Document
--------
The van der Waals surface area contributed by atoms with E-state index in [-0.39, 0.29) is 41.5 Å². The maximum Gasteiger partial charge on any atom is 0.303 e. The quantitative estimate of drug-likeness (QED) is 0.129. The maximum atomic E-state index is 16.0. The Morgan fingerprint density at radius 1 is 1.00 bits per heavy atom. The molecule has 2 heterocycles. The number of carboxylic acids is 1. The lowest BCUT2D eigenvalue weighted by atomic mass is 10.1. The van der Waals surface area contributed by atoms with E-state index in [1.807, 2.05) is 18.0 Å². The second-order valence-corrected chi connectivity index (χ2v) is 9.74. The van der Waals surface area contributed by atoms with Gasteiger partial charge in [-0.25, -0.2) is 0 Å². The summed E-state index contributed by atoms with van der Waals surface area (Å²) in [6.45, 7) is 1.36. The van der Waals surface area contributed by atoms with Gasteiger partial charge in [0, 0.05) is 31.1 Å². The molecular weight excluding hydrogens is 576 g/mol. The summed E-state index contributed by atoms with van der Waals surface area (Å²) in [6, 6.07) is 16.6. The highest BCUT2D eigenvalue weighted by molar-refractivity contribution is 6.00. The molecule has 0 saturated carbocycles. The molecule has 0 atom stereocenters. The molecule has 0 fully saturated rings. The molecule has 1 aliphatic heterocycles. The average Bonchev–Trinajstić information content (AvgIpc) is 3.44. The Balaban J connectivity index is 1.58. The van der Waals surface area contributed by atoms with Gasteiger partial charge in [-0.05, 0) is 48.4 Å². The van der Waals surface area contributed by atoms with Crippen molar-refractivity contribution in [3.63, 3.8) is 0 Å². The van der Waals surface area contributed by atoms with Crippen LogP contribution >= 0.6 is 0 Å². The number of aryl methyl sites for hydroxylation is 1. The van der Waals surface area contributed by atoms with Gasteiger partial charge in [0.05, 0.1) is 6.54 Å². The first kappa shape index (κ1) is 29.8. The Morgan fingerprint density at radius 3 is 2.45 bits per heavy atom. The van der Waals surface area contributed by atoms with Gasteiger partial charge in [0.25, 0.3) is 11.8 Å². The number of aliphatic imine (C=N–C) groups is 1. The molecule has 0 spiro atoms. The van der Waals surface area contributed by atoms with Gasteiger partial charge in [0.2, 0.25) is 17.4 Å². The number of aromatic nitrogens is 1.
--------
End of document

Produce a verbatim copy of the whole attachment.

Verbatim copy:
The van der Waals surface area contributed by atoms with E-state index in [-0.39, 0.29) is 41.5 Å². The maximum Gasteiger partial charge on any atom is 0.303 e. The quantitative estimate of drug-likeness (QED) is 0.129. The maximum atomic E-state index is 16.0. The Morgan fingerprint density at radius 1 is 1.00 bits per heavy atom. The molecule has 2 heterocycles. The number of carboxylic acids is 1. The lowest BCUT2D eigenvalue weighted by atomic mass is 10.1. The van der Waals surface area contributed by atoms with E-state index in [1.807, 2.05) is 18.0 Å². The second-order valence-corrected chi connectivity index (χ2v) is 9.74. The van der Waals surface area contributed by atoms with Gasteiger partial charge in [-0.25, -0.2) is 0 Å². The summed E-state index contributed by atoms with van der Waals surface area (Å²) in [6.45, 7) is 1.36. The van der Waals surface area contributed by atoms with Gasteiger partial charge in [0, 0.05) is 31.1 Å². The molecular weight excluding hydrogens is 576 g/mol. The summed E-state index contributed by atoms with van der Waals surface area (Å²) in [6, 6.07) is 16.6. The highest BCUT2D eigenvalue weighted by molar-refractivity contribution is 6.00. The molecule has 0 saturated carbocycles. The molecule has 0 atom stereocenters. The molecule has 0 fully saturated rings. The molecule has 1 aliphatic heterocycles. The average Bonchev–Trinajstić information content (AvgIpc) is 3.44. The Balaban J connectivity index is 1.58. The van der Waals surface area contributed by atoms with Gasteiger partial charge in [-0.05, 0) is 48.4 Å². The van der Waals surface area contributed by atoms with Crippen molar-refractivity contribution in [3.63, 3.8) is 0 Å². The van der Waals surface area contributed by atoms with Crippen LogP contribution >= 0.6 is 0 Å². The number of aryl methyl sites for hydroxylation is 1. The van der Waals surface area contributed by atoms with Gasteiger partial charge in [0.05, 0.1) is 6.54 Å². The first kappa shape index (κ1) is 29.8. The Morgan fingerprint density at radius 3 is 2.45 bits per heavy atom. The van der Waals surface area contributed by atoms with Gasteiger partial charge in [0.25, 0.3) is 11.8 Å². The number of aliphatic imine (C=N–C) groups is 1. The molecule has 0 spiro atoms. The van der Waals surface area contributed by atoms with Gasteiger partial charge in [0.2, 0.25) is 17.4 Å². The number of aromatic nitrogens is 1.